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Alternative cucumbers for pickles

The Librarian Oct 19, 2006 08:29 PM

This summer I made an incredible batch of dill pickles which now, tragically, are almost gone.I'm assuming that I can't get small pickling cucumbers until June or so, and I was wondering if anyone has made dill pickles using regular salad cucumbers or the almost seedless "English" cucumbers? I can't stand to wait for the summer! Thanks.

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  1. toodie jane RE: The Librarian Oct 20, 2006 01:33 AM

    I don't think you can get the crunch without pickling cukes. Try if you can to boost the crispness with a freah grape leaf; it may be too late--here the grape leaves are starting to turn. Put a leaf in the bottom of each jar to ensure crispness.

    2 Replies
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      SuzMiCo RE: toodie jane Oct 20, 2006 01:56 AM

      Wow, that's really interesting. How does the grape leaf ensure crispness?

      1. re: SuzMiCo
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        Anna B RE: SuzMiCo Oct 20, 2006 05:53 PM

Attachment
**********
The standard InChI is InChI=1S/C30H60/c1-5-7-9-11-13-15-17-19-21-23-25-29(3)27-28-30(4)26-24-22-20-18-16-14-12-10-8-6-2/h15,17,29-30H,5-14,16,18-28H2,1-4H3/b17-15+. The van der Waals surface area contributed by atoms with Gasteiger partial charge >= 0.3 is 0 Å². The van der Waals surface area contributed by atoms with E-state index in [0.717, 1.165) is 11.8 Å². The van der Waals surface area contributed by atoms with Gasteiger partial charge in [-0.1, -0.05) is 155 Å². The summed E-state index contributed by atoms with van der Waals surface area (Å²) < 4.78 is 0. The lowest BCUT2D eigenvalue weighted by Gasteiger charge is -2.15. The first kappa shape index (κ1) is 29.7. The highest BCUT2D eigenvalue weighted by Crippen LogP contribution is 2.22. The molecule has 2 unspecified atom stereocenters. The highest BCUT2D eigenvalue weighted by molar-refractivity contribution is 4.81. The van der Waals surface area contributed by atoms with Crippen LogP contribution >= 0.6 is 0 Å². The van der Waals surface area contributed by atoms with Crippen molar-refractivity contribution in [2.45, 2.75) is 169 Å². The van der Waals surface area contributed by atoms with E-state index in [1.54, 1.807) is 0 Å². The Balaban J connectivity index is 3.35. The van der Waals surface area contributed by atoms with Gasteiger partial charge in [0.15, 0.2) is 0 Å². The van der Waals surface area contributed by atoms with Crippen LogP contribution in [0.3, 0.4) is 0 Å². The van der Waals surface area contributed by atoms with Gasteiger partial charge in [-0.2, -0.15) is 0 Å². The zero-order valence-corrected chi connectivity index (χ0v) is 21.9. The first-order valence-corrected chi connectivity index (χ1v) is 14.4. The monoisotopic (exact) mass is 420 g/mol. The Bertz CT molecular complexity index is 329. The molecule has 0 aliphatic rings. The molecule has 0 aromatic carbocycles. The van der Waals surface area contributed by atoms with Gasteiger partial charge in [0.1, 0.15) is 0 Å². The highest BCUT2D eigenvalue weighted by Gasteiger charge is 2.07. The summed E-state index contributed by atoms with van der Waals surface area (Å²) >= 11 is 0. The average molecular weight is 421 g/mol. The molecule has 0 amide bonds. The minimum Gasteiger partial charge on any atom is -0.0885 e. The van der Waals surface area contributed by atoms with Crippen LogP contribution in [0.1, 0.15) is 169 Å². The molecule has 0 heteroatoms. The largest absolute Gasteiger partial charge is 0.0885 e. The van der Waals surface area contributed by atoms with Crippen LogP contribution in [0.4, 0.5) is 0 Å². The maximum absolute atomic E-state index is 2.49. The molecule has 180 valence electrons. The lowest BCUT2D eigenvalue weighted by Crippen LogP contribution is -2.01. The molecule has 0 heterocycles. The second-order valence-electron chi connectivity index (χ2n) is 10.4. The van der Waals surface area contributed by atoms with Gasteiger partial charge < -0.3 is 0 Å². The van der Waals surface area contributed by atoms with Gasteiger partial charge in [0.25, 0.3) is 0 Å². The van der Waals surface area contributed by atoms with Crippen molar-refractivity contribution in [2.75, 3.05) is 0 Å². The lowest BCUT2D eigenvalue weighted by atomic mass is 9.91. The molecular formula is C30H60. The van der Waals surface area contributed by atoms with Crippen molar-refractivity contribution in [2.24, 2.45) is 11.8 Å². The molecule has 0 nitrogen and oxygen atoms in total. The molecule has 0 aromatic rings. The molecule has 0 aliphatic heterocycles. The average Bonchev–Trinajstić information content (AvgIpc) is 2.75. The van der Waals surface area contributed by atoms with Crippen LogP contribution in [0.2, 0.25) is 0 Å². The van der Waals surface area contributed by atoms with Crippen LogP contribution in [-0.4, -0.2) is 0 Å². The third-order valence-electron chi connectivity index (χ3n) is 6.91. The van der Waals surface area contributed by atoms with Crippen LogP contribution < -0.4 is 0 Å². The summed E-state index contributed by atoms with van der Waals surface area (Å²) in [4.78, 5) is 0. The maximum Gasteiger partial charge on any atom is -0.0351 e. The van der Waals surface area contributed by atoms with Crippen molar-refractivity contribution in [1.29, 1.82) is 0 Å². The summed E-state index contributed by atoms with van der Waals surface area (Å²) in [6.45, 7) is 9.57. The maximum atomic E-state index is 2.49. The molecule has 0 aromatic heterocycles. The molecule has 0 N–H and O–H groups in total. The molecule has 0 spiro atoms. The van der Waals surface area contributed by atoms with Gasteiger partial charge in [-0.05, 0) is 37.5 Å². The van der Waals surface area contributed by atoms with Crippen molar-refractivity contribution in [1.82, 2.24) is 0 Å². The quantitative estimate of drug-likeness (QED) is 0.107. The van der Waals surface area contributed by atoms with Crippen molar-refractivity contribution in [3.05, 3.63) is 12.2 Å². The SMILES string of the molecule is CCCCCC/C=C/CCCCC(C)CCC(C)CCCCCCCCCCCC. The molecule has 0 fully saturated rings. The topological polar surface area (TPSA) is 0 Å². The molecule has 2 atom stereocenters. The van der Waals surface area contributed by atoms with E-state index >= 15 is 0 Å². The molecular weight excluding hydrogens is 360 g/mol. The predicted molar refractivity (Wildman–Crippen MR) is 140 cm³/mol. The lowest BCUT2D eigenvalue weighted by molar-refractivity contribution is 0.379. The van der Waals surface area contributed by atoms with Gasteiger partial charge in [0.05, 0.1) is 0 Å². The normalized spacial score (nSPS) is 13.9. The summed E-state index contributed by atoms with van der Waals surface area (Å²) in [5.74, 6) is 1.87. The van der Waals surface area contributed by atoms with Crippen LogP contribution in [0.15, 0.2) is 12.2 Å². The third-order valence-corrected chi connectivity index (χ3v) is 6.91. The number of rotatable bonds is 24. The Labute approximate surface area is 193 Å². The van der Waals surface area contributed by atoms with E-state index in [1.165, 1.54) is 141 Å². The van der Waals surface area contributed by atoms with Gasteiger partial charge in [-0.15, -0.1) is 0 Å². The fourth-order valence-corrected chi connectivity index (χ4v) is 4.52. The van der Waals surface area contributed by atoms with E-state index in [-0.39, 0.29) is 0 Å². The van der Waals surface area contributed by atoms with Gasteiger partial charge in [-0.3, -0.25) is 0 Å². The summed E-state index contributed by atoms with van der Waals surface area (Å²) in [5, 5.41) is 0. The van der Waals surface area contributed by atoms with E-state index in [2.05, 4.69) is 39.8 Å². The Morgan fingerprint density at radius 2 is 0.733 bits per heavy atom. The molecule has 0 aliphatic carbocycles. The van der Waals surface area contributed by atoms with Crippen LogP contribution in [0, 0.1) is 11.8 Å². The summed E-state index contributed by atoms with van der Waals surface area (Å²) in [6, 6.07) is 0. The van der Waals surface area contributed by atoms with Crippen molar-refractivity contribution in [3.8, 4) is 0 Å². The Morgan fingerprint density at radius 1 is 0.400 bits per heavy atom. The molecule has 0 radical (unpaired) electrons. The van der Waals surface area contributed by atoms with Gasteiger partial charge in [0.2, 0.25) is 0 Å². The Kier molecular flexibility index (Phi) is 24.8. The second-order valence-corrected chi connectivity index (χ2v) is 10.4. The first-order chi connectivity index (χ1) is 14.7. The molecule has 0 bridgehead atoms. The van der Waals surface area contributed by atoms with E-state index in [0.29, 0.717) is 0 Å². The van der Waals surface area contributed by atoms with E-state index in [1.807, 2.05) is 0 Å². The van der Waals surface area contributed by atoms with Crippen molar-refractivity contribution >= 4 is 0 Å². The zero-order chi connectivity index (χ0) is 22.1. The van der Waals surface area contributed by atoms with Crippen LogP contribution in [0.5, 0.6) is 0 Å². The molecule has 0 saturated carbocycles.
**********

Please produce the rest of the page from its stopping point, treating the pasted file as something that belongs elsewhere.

I don't know how it ensures crispness, but many of my family members use the grape leaves or leaves from horseradish to keep them crisp(if you happen to have some growing in the garden - my mother-in-law does, I swear).

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      EclecticEater RE: The Librarian Oct 26, 2006 05:10 AM

      Try Persian cucumbers and you might get stuck on them.

      1. The Librarian RE: The Librarian Nov 12, 2006 10:39 PM

        Well, the pickle gods must have been reading this board. I had Friday off, so I went to my favorite Old Oakland Farmers'Market, and lo and behold, found small crisp pickling cucumbers from the same people I bought them from in the summer. Their mostly Asian produce stand is about two thirds of the way down on the right if you have your back to the roasted chicken truck. I can only imagine what my late opinionated Hungarian pickle-making father would have to say about making pickles in November...I made the pickles this afternoon, so in about six weeks we'll see - miracles do happen.

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          Eldon Kreider RE: The Librarian Nov 12, 2006 11:09 PM

          Regular salad cucumbers do not pickle well because the flesh around the seeds practically liquefies producing a nearly hollow center. Lack of crispness is the least of the problems. Another consideration is that salad or slicing cucumbers are usually waxed unless sold pretty directly from the farm. Pickling cucumbers seem to tolerate low (but not freezing) temperatures better than the slicing types and so are more likely to be available in farmers markets late in the season provided some farmers are willing to do late plantings.

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